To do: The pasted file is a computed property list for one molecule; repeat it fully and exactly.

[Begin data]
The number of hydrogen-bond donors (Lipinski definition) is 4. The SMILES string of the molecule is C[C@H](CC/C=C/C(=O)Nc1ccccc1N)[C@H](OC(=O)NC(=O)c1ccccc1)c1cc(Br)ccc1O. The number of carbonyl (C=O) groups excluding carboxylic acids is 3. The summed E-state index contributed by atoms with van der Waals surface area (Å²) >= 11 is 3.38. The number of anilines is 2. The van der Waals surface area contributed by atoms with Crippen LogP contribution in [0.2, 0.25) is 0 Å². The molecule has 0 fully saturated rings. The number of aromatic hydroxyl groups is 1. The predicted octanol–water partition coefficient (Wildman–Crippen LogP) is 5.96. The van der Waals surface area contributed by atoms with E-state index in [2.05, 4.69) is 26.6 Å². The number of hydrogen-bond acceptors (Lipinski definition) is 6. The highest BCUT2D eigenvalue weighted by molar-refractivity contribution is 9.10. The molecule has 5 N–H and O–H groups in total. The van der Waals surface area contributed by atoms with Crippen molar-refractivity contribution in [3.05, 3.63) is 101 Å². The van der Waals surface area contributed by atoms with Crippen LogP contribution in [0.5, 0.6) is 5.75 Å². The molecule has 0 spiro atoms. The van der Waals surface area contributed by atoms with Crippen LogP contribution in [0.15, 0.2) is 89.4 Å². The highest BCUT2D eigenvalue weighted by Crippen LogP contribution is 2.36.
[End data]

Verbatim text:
The number of hydrogen-bond donors (Lipinski definition) is 4. The SMILES string of the molecule is C[C@H](CC/C=C/C(=O)Nc1ccccc1N)[C@H](OC(=O)NC(=O)c1ccccc1)c1cc(Br)ccc1O. The number of carbonyl (C=O) groups excluding carboxylic acids is 3. The summed E-state index contributed by atoms with van der Waals surface area (Å²) >= 11 is 3.38. The number of anilines is 2. The van der Waals surface area contributed by atoms with Crippen LogP contribution in [0.2, 0.25) is 0 Å². The molecule has 0 fully saturated rings. The number of aromatic hydroxyl groups is 1. The predicted octanol–water partition coefficient (Wildman–Crippen LogP) is 5.96. The van der Waals surface area contributed by atoms with E-state index in [2.05, 4.69) is 26.6 Å². The number of hydrogen-bond acceptors (Lipinski definition) is 6. The highest BCUT2D eigenvalue weighted by molar-refractivity contribution is 9.10. The molecule has 5 N–H and O–H groups in total. The van der Waals surface area contributed by atoms with Crippen molar-refractivity contribution in [3.05, 3.63) is 101 Å². The van der Waals surface area contributed by atoms with Crippen LogP contribution in [0.5, 0.6) is 5.75 Å². The molecule has 0 spiro atoms. The van der Waals surface area contributed by atoms with Crippen LogP contribution in [0.15, 0.2) is 89.4 Å². The highest BCUT2D eigenvalue weighted by Crippen LogP contribution is 2.36.